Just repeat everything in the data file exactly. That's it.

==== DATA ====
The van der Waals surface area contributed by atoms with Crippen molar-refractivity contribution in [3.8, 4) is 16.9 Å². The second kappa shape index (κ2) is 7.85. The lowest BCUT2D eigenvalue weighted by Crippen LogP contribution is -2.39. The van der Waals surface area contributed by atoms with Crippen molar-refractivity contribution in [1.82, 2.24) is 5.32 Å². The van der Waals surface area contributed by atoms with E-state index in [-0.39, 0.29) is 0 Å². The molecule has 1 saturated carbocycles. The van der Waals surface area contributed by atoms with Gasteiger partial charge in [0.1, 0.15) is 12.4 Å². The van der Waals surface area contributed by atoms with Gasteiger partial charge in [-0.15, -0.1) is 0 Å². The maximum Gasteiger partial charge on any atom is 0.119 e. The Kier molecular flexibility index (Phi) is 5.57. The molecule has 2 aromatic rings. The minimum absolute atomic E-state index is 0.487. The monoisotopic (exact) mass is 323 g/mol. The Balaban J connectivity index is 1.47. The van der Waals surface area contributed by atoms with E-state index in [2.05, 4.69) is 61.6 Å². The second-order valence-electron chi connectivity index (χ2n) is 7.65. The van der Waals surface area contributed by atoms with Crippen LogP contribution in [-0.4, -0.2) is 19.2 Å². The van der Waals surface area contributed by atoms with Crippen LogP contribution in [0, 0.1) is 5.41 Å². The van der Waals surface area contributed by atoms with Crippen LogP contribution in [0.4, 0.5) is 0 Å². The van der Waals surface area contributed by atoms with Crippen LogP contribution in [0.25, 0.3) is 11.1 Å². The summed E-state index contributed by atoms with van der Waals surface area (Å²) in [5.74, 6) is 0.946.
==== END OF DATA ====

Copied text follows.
The van der Waals surface area contributed by atoms with Crippen molar-refractivity contribution in [3.8, 4) is 16.9 Å². The second kappa shape index (κ2) is 7.85. The lowest BCUT2D eigenvalue weighted by Crippen LogP contribution is -2.39. The van der Waals surface area contributed by atoms with Crippen molar-refractivity contribution in [1.82, 2.24) is 5.32 Å². The van der Waals surface area contributed by atoms with E-state index in [-0.39, 0.29) is 0 Å². The molecule has 1 saturated carbocycles. The van der Waals surface area contributed by atoms with Gasteiger partial charge in [0.1, 0.15) is 12.4 Å². The van der Waals surface area contributed by atoms with Gasteiger partial charge in [-0.15, -0.1) is 0 Å². The maximum Gasteiger partial charge on any atom is 0.119 e. The Kier molecular flexibility index (Phi) is 5.57. The molecule has 2 aromatic rings. The minimum absolute atomic E-state index is 0.487. The monoisotopic (exact) mass is 323 g/mol. The Balaban J connectivity index is 1.47. The van der Waals surface area contributed by atoms with E-state index in [2.05, 4.69) is 61.6 Å². The second-order valence-electron chi connectivity index (χ2n) is 7.65. The van der Waals surface area contributed by atoms with Crippen LogP contribution in [-0.4, -0.2) is 19.2 Å². The van der Waals surface area contributed by atoms with Crippen LogP contribution in [0, 0.1) is 5.41 Å². The van der Waals surface area contributed by atoms with Crippen LogP contribution in [0.4, 0.5) is 0 Å². The van der Waals surface area contributed by atoms with Crippen LogP contribution in [0.25, 0.3) is 11.1 Å². The summed E-state index contributed by atoms with van der Waals surface area (Å²) in [5.74, 6) is 0.946.